Arduino - Keypad
The keypad is widely used in many applications such as password input in the door lock, password and money amount input in ATM, key in calculator ...
In this tutorial, we will learn how to use keypad 3x4 and keypad 4x4 with Arduino. In-depth knowledge is also provided.
|1||×||Arduino UNO or Genuino UNO|
|1||×||USB 2.0 cable type A/B|
|Or 1||×||Keypad 4x4|
The keypad is a set of buttons arranged in rows and columns (called matrix). Each button is called key
Keypad has various types. Two popular types for DIY projects are keypad 3x4 (12 keys) and keypad 4x4 (16 keys).
Keypad pins are divided into two groups: row and column.
Keypad 3x4 has 7 pins: 4 row-pins (R1, R2, R3, R4) and 3 column-pin (C1, C2, C3).
Keypad 4x4 has 8 pins: 4 row-pins (R1, R2, R3, R4) and 4 column-pin (C1, C2, C3, C4).
How It Works
The process of detecting the key pressing is called scanning keypad.
It is called “scanning” because it checks one key by one key.
Row-pins are connected to Arduino's output pins
Column pins are connected to Arduino's input pins (INPUT_PULLUP, in this state, the value of the input pin is HIGH if the key is not pressed).
For each row:
- Sets all row-pins is HIGH.
- Sets only the current row-pin to LOW.
- Reads the state of each column.
- If a column-pin is HIGH ⇒ key at (row, column) is NOT pressed.
- If a column-pin is LOW ⇒ key at (row, column) is pressed.
- Repeats the above process for the next row-pins.
※ NOTE THAT:
The above is one of the methods to scan keypad. We can invert all HIGH to LOW and all LOW to HIGH to scan keypad.
⇒ As we know, an independent button requires one Arduino's pin and GND. Let's take keypad 4x4 as an example. If we each key as an independent button, it requires 16 Arduino pin for 16 keys plus GND pin. If we arranged a connected key in matrix form, we just need to use 8 Arduino's pin, so we can save Arduino's pin. In short, the answer is: to save the Arduino pins.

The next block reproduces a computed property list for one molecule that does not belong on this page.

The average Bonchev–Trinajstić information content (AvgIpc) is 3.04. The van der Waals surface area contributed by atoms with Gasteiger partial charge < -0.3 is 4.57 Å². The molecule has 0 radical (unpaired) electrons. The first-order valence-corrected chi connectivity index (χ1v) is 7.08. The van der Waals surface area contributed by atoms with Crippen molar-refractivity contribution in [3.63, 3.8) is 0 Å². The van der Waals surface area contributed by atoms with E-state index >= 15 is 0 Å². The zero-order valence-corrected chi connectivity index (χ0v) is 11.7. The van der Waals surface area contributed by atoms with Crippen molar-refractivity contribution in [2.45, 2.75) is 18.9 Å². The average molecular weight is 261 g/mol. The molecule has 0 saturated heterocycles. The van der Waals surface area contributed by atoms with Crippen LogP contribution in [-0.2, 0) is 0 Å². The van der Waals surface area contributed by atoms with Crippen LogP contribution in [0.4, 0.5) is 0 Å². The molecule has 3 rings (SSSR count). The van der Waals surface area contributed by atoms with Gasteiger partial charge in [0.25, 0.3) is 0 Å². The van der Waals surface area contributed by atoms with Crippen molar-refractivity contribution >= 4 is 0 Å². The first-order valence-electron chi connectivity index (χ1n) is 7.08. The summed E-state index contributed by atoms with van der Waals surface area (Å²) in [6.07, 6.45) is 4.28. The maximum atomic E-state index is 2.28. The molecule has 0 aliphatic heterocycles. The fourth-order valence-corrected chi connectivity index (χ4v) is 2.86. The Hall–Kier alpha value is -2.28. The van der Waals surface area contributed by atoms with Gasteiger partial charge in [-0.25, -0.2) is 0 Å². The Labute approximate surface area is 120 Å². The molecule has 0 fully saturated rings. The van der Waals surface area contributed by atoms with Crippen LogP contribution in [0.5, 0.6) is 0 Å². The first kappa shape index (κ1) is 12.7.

Image is developed using Fritzing
How To Program
Thanks to Keypad library , using keypad with Arduino is a piece of cake, no matter whether you understand how the keypad works or not.
- On Arduino IDE, Go to Sketch Include Library Manage Libraries
- Search “keypad”, then find the keypad library by Mark Stanley, Alexander Brevig
- Click Install button to install keypad library.
- Copy the above code and open with Arduino IDE
- Click Upload button on Arduino IDE to upload code to Arduino
- Open Serial Monitor
- Press some keys on keypad
- See the result in Serial Monitor
Keypad and Password
A popular application of keypad is the password input. In this application, we specify two special keys:
- A key to start/re-start the password input. For example, key "*"
- A key to terminate the password input. For example, key "#"
The password will be a string that contains the remaining keys, except for two selected special keys.
When a key is pressed.
- If the key is "*", reset the user's input password string to the empty string
- If the key is NOT neither "*" nor "#", append the key to the user's input password string.
- If the key is "#", compare the user's input password string with the password to determine the input password is correct or not, and then reset the user's input password string to the empty string
Keypad - Password Code
- Run above code
- Open Serial Monitor
- Press "123456" keys and press "#"
- Press "1234" keys and press "#"
- See the result on Serial Monitor
- Display the pressed key of the keypad on LCD. Hint: Refer to Arduino - LCD
- Make a door lock with password protection using the keypad.
The above code also works with the following keypads:
Keypad on Commercial Products
- Casio MS-80B Standard Calculator
- Casio fx-115ES PLUS Engineering/Scientific Calculator
- Electronic Door Knob
- Yale Security Assure Lock